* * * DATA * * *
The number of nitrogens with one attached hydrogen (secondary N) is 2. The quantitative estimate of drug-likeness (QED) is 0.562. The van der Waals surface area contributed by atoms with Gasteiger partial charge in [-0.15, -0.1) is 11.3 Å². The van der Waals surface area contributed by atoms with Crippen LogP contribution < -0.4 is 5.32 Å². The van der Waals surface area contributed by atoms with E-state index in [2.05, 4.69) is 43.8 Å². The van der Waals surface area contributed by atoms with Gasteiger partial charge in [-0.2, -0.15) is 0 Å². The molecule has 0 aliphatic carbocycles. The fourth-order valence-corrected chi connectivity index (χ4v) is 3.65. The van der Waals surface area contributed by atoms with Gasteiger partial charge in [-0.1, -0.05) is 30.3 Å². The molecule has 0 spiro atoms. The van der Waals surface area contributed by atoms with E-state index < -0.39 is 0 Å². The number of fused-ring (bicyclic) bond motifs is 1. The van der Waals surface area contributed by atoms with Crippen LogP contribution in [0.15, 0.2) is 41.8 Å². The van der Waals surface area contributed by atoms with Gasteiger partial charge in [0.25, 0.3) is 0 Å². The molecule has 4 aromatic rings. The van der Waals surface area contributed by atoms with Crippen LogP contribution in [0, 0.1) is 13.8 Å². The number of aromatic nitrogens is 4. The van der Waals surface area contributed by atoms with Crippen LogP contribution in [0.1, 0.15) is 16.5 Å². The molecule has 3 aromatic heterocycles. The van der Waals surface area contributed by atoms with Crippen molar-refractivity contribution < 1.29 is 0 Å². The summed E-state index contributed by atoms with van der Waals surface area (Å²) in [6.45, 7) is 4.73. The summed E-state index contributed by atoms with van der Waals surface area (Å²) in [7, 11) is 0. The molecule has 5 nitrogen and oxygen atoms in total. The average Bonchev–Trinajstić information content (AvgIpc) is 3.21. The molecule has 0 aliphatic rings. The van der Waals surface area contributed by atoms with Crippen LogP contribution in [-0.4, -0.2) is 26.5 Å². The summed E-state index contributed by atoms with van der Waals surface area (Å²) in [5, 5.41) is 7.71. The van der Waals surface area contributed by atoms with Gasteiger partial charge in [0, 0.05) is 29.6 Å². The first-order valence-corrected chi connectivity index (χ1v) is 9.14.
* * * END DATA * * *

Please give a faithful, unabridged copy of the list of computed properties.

The number of nitrogens with one attached hydrogen (secondary N) is 2. The quantitative estimate of drug-likeness (QED) is 0.562. The van der Waals surface area contributed by atoms with Gasteiger partial charge in [-0.15, -0.1) is 11.3 Å². The van der Waals surface area contributed by atoms with Crippen LogP contribution < -0.4 is 5.32 Å². The van der Waals surface area contributed by atoms with E-state index in [2.05, 4.69) is 43.8 Å². The van der Waals surface area contributed by atoms with Gasteiger partial charge in [-0.2, -0.15) is 0 Å². The molecule has 0 aliphatic carbocycles. The fourth-order valence-corrected chi connectivity index (χ4v) is 3.65. The van der Waals surface area contributed by atoms with Gasteiger partial charge in [-0.1, -0.05) is 30.3 Å². The molecule has 0 spiro atoms. The van der Waals surface area contributed by atoms with E-state index < -0.39 is 0 Å². The number of fused-ring (bicyclic) bond motifs is 1. The van der Waals surface area contributed by atoms with Crippen LogP contribution in [0.15, 0.2) is 41.8 Å². The van der Waals surface area contributed by atoms with Gasteiger partial charge in [0.25, 0.3) is 0 Å². The molecule has 4 aromatic rings. The van der Waals surface area contributed by atoms with Crippen LogP contribution in [0, 0.1) is 13.8 Å². The number of aromatic nitrogens is 4. The van der Waals surface area contributed by atoms with Crippen LogP contribution in [0.1, 0.15) is 16.5 Å². The molecule has 3 aromatic heterocycles. The van der Waals surface area contributed by atoms with Crippen molar-refractivity contribution < 1.29 is 0 Å². The summed E-state index contributed by atoms with van der Waals surface area (Å²) in [6.45, 7) is 4.73. The summed E-state index contributed by atoms with van der Waals surface area (Å²) in [7, 11) is 0. The molecule has 5 nitrogen and oxygen atoms in total. The average Bonchev–Trinajstić information content (AvgIpc) is 3.21. The molecule has 0 aliphatic rings. The van der Waals surface area contributed by atoms with Crippen LogP contribution in [-0.4, -0.2) is 26.5 Å². The summed E-state index contributed by atoms with van der Waals surface area (Å²) in [5, 5.41) is 7.71. The van der Waals surface area contributed by atoms with Gasteiger partial charge in [0, 0.05) is 29.6 Å². The first-order valence-corrected chi connectivity index (χ1v) is 9.14.